Happisburgh Lighthouse, the oldest working light in East Anglia, and the only independently operated working lighthouse in Great Britain is painted and protected with X-treme X-posure smooth masonry paint, which provides ultimate defence against the elements.
Built in 1790, originally one of a pair – the tower is 85ft tall and the lantern is 136ft above sea level marking safe passage around the treacherous Haisborough Sands that lie 8-11 miles offshore. It was first painted with its three red bands in 1884, following the closure of its twin light on the cliff top. Today the light has a character of Fl(3)W 30s (a group of 3 white flashes every thirty seconds), with a range of up to 18 miles. Saved as a working light by the local community in 1990, it is maintained and operated entirely by voluntary contributions.
Sandtex Trade X-treme X-posure is the product of choice to protect the lighthouse from wind driven rain and coastal tides which contribute to Happisburgh’s nationally known problems of coastal erosion. The wooden sea defences built in the late 1950s at Happisburgh, in north Norfolk, have been failing over the last few years, and large chunks of the sandy cliffs are regularly falling into the sea.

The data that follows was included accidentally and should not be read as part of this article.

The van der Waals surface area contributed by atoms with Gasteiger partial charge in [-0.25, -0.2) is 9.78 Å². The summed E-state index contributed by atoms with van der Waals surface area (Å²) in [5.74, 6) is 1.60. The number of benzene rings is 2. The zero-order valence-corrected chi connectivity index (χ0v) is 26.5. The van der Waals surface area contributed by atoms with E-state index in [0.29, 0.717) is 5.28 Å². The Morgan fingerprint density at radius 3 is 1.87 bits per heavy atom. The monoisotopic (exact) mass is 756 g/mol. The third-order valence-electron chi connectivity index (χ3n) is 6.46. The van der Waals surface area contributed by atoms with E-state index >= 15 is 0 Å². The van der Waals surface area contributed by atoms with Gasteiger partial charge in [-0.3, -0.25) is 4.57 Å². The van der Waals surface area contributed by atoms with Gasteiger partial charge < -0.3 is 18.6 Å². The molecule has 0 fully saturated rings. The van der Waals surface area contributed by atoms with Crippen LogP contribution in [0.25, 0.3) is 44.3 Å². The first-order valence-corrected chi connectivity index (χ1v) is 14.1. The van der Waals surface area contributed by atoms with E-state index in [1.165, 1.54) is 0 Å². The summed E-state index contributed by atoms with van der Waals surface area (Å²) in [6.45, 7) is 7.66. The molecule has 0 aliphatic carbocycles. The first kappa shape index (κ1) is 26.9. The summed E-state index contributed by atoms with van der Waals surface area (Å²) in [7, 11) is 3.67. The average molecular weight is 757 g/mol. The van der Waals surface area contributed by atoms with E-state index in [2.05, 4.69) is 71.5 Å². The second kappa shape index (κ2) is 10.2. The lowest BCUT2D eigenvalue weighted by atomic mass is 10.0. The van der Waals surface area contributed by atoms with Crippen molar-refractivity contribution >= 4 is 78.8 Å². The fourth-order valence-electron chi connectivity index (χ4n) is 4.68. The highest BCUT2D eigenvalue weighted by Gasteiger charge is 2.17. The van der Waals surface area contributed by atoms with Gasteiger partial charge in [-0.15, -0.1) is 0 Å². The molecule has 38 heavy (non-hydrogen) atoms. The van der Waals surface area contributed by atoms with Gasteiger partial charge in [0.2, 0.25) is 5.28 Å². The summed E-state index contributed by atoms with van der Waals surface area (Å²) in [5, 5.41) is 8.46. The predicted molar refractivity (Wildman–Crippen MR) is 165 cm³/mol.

Over 360 litres of premium masonry paint was used during the repainting, 170 litres of which is in a specifically matched ‘Red’, to make up the lighthouses’s three iconic red bands that identify Happisburgh to mariners during daylight hours. Patrick Tubby, the Chairman of Happisburgh Lighthouse Trust said, “In the past the lighthouse has tended to fade from red and white to pink and cream after a few years – we are hoping that the fade inhibitors and other special additives in the Sandtex coatings will keep our lighthouse looking good for many years to come! You won’t be surprised to hear that we have recently passed our Annual Inspection from the Inspector of Seamarks.”